(= Chickpea Flour Flatbread)
Recommended wine: Casa Conforto Bianco dei Colli dell’Etruria Centrale
Gradually dissolve the chickpea flour in 1.5 litres of cold water, adding it a little at a time and stirring well and at length. The mixture should be fairly liquid and without any lumps. Add a pinch of salt and leave to rest for about an hour in a cool place.
After this time, use a slotted spoon to remove the froth that will have formed, and then stir half a glass of olive oil into the mixture. Grease the bottom of a fairly large baking tray (1) with the remaining oil and pour in the chickpea flour mixture (it should be spread evenly and thinly, not much more than half a centimetre thick). Bake it in a very hot oven until a golden crust forms on top.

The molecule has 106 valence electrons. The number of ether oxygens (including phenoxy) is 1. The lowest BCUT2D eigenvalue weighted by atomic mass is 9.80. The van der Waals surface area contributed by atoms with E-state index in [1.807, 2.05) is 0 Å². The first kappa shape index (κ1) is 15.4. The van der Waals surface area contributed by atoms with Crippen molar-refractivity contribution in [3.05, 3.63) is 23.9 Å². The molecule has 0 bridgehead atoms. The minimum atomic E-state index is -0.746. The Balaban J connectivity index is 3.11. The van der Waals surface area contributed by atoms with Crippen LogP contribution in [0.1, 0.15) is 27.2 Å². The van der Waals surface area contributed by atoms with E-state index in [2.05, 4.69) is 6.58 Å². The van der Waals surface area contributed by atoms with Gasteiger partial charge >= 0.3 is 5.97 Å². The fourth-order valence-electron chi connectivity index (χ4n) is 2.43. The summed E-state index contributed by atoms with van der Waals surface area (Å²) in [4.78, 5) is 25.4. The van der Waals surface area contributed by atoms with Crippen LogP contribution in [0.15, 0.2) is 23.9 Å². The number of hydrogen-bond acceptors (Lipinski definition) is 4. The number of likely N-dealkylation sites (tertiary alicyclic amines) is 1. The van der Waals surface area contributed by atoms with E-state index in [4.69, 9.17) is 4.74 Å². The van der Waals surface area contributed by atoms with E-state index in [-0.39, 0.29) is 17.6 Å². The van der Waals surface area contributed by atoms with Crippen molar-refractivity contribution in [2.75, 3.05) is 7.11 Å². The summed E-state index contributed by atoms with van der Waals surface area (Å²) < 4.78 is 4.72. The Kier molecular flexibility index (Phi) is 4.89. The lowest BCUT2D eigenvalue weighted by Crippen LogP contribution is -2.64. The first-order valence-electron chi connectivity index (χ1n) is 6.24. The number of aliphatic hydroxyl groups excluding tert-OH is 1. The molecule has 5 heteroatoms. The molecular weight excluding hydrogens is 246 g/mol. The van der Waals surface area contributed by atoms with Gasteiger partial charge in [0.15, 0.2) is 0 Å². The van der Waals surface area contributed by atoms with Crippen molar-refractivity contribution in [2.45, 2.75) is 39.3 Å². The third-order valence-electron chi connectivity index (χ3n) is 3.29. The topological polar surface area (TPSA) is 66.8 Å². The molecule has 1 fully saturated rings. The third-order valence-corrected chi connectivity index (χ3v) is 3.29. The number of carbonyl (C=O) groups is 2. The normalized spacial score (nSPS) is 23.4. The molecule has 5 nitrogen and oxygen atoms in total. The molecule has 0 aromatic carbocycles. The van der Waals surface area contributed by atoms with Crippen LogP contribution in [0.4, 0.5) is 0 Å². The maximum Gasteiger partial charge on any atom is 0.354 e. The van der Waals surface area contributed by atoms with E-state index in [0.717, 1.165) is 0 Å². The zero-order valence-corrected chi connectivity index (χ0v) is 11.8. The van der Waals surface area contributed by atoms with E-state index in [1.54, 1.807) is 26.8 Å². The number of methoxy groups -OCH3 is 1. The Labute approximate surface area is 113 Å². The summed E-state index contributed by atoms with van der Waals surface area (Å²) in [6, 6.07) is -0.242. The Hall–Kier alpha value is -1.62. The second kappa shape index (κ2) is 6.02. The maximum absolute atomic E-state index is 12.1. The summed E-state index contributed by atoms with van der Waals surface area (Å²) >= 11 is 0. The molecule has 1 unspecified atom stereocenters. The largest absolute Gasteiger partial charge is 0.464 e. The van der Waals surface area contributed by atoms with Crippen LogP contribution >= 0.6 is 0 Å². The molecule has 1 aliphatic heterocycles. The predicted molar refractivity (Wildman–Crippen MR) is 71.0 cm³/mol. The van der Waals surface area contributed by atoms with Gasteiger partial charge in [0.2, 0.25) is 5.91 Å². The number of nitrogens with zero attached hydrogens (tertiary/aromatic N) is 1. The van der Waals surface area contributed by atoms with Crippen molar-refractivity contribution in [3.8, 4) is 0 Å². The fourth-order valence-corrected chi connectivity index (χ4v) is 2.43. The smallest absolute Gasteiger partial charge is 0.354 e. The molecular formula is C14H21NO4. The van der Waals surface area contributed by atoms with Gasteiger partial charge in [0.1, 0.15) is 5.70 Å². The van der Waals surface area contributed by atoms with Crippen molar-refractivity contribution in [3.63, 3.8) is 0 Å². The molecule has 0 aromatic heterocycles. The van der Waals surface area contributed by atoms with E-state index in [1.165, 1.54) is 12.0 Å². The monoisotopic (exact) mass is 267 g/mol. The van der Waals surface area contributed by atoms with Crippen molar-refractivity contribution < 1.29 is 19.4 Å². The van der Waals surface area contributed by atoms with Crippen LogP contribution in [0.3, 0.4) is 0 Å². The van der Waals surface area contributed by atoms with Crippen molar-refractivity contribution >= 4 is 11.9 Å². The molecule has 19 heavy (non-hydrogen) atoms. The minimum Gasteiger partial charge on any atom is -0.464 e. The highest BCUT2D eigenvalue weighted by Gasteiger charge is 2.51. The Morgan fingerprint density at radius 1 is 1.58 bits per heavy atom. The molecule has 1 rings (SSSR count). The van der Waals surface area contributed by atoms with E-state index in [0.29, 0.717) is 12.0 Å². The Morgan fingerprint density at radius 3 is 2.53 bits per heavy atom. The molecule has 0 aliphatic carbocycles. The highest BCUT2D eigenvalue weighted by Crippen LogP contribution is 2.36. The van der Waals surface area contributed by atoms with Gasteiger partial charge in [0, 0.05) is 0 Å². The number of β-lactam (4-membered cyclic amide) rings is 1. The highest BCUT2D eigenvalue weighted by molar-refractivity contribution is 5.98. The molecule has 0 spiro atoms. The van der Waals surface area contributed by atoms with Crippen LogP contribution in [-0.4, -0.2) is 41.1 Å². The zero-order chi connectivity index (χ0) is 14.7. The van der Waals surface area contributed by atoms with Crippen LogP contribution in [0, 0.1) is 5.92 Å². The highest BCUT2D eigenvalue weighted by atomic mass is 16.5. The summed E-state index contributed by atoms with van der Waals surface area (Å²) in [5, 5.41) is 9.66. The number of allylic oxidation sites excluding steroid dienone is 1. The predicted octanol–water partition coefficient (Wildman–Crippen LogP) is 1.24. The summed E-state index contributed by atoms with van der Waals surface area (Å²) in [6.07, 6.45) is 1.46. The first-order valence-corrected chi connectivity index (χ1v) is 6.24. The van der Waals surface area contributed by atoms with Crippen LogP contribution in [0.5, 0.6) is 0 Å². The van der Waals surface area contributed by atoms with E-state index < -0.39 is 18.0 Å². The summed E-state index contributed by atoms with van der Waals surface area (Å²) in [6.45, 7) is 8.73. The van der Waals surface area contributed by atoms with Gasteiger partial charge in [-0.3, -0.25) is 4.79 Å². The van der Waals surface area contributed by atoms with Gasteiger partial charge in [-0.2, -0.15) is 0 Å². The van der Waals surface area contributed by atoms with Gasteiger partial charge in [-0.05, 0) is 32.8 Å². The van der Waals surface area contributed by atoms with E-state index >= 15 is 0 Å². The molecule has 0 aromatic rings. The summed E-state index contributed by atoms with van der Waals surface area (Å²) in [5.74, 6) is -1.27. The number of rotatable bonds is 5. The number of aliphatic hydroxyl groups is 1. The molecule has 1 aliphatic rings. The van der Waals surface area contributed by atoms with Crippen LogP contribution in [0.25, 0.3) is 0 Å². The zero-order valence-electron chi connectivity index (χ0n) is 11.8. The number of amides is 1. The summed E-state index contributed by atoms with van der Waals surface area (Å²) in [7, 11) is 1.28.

Cecina is best eaten nice and hot, with a sprinkling of pepper.
It’s a tasty dish, which originated along the Ligurian coast and then moved down the Tuscan coastline as far as Viareggio, Pisa and Livorno. This recipe is the authentic one – simple but special. Unfortunately, cooked in the oven at home Cecina loses a little of its flavour: in fact it prefers the “live flames” of a wood-burning oven, just like pizza. But have a go at making it anyway; it’s well worth the effort. It’s a speciality that’s delicious but not easy to come by. In the few pizzerias that still prepare it, it’s served on its own or sandwiched in a focaccia or flatbread made with olive oil.
(1) The ideal thing would be a round copper or aluminium pan, as used in traditional bakeries.